Haitian Revolution 1791–1804

[ 1791 - 1804 ]

Saint-Domingue, also referred as French Santo Domingo, was a French colony on the Caribbean island of Hispaniola from 1659 to 1804. The French had established themselves on the western portion of the islands of Hispaniola and Tortuga by 1659. In the Treaty of Ryswick of 1697, Spain formally recognized French control of Tortuga island and the western third of the island of Hispaniola.

In 1791, the slaves and some free people of color of Saint-Domingue began waging a rebellion against French authority. The rebels become reconciled to French rule following the abolition of slavery in the colony in 1793, although this alienated the island's dominant slave-holding class. France controlled the entirety of Hispaniola from 1795 to 1802, when a renewed rebellion began. The last French troops withdrew from the western portion of the island in late 1803, and in 1804 this territory declared its independence as the Republic of Haiti.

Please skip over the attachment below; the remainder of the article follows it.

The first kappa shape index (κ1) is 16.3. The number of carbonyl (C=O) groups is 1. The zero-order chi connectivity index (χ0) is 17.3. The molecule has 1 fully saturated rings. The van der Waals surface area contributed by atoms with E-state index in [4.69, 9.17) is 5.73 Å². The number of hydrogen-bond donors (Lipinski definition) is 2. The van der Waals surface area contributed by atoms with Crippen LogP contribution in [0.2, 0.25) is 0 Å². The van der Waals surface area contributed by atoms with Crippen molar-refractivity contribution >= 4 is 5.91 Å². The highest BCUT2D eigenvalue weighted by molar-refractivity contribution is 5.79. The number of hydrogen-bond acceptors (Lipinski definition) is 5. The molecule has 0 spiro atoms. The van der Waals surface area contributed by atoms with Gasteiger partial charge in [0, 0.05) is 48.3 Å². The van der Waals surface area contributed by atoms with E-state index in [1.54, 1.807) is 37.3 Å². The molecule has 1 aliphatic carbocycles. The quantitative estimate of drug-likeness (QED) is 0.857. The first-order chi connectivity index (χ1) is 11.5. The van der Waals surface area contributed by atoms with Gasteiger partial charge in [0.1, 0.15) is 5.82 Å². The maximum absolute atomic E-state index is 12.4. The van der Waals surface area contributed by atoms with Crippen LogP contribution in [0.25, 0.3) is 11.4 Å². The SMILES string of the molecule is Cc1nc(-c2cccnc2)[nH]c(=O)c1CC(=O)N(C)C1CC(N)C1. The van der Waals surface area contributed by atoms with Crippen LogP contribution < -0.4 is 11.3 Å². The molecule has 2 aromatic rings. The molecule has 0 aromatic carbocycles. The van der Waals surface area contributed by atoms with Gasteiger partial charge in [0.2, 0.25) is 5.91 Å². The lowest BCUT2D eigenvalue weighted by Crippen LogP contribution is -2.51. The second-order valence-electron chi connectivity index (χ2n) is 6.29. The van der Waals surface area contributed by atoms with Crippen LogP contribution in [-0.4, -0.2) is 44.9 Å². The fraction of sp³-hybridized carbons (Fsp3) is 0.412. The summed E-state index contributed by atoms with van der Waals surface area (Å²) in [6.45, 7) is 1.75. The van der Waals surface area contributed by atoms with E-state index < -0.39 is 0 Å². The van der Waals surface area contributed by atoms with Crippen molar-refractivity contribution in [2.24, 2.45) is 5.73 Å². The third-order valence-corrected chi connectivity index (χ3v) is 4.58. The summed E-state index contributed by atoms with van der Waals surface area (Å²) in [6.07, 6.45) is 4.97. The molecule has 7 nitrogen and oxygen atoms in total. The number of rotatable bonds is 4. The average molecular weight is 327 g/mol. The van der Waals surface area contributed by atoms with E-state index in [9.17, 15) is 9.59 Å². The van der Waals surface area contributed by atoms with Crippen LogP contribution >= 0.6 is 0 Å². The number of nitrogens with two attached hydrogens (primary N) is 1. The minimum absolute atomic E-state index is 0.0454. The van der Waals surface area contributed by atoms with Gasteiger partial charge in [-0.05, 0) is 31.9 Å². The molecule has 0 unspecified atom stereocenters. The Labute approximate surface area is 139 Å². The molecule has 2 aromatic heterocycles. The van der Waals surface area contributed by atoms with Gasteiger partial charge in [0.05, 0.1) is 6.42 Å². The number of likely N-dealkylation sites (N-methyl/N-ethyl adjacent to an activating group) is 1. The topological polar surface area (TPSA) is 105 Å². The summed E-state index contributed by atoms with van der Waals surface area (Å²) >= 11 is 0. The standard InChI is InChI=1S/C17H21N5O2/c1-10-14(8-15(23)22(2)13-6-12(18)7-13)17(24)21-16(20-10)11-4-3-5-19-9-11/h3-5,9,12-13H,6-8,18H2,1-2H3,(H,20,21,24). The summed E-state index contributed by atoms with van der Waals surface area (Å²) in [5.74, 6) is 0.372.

Total Casualties 182000 Killed and Wounded
Casualties Killed 182000 / Wounded
Military Casualties Killed 57000 /Wounded
Civilian Casualties Killed 125000 / Wounded
Note
Belligerents Initiation Date Termination Date
Kingdom of Great Britain and Kingdom of France 1709 / 4 / 21 1804 / 1 / 1 View
United Kingdom - UK (Great Britain) and French First Republic 1791 / 4 / 21 1804 / 1 / 1 View
Spain and Polish Legions (Napoleonic period) 1791 1804 View
Saint-Domingue and Kingdom of France 1791 1804 View
House of Bourbon and Saint-Domingue 1791 1804 View